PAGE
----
ST. PAUL, Minn. - A controversial anti-bullying bill is set for a vote on Thursday in the Minnesota Senate.
The Safe and Supportive Schools Act would require schools to develop written policies about bullying, train staff members how to handle bullying and set up a state reporting system.
Supporters cite a recent report from the Department of Education that shows Minnesota has one of the weakest bullying laws in the nation.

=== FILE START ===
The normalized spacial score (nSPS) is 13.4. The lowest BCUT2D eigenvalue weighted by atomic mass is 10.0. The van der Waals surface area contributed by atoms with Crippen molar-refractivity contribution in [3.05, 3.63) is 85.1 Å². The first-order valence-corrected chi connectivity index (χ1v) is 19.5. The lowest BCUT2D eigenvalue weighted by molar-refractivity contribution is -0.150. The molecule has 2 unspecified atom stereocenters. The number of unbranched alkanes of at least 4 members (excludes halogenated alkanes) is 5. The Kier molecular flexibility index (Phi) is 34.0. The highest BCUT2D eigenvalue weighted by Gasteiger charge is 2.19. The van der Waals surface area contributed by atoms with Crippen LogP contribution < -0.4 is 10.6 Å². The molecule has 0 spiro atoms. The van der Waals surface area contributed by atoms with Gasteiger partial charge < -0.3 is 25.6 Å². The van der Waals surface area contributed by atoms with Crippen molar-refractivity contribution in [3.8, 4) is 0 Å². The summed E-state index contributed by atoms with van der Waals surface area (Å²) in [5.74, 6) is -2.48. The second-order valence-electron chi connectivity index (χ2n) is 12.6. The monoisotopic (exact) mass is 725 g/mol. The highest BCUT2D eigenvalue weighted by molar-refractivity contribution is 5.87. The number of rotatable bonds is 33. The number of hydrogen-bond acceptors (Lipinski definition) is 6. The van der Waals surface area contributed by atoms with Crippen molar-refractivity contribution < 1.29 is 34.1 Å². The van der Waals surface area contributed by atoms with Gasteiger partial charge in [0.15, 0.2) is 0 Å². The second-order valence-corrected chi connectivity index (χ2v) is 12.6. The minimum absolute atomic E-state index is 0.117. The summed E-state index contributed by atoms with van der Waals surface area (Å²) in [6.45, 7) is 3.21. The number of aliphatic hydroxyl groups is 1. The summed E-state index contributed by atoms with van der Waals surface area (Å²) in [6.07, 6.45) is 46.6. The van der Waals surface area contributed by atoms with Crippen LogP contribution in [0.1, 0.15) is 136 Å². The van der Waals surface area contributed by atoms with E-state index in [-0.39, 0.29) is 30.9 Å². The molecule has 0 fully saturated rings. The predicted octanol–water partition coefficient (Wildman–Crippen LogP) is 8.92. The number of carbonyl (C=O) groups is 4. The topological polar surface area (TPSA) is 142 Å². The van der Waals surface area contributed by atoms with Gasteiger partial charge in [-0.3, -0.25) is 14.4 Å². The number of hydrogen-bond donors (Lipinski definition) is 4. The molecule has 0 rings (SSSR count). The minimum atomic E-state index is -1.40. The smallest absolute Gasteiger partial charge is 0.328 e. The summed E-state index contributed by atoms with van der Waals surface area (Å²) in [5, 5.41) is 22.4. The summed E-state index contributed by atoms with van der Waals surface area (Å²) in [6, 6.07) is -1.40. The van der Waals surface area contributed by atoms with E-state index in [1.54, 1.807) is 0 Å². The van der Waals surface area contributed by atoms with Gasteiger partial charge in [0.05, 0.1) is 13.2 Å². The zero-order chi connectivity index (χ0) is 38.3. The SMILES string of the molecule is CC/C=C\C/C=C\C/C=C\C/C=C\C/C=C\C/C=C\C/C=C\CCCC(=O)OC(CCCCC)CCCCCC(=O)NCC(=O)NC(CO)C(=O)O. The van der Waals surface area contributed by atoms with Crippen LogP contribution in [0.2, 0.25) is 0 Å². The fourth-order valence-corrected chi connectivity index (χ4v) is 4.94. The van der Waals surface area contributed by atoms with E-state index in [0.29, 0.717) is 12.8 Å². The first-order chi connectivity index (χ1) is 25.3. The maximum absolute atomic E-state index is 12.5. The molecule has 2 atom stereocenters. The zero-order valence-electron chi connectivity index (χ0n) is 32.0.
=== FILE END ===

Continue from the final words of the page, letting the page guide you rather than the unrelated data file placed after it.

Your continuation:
"Why should any child be forced to choose on a daily basis whether to be safe or go to school?" said bill co-author Scott Dibble (DFL-Minneapolis) during a rally in the Capitol rotunda Tuesday. "No child should be forced to make that decision in Minnesota. No child."
A similar bill was defeated last year and has struggled to garner Republican support.
Some opponents think it's big government overreaching and they worry about additional regulatory burdens for local school districts. Others are concerned about definitions in the bill and what classifies bullying.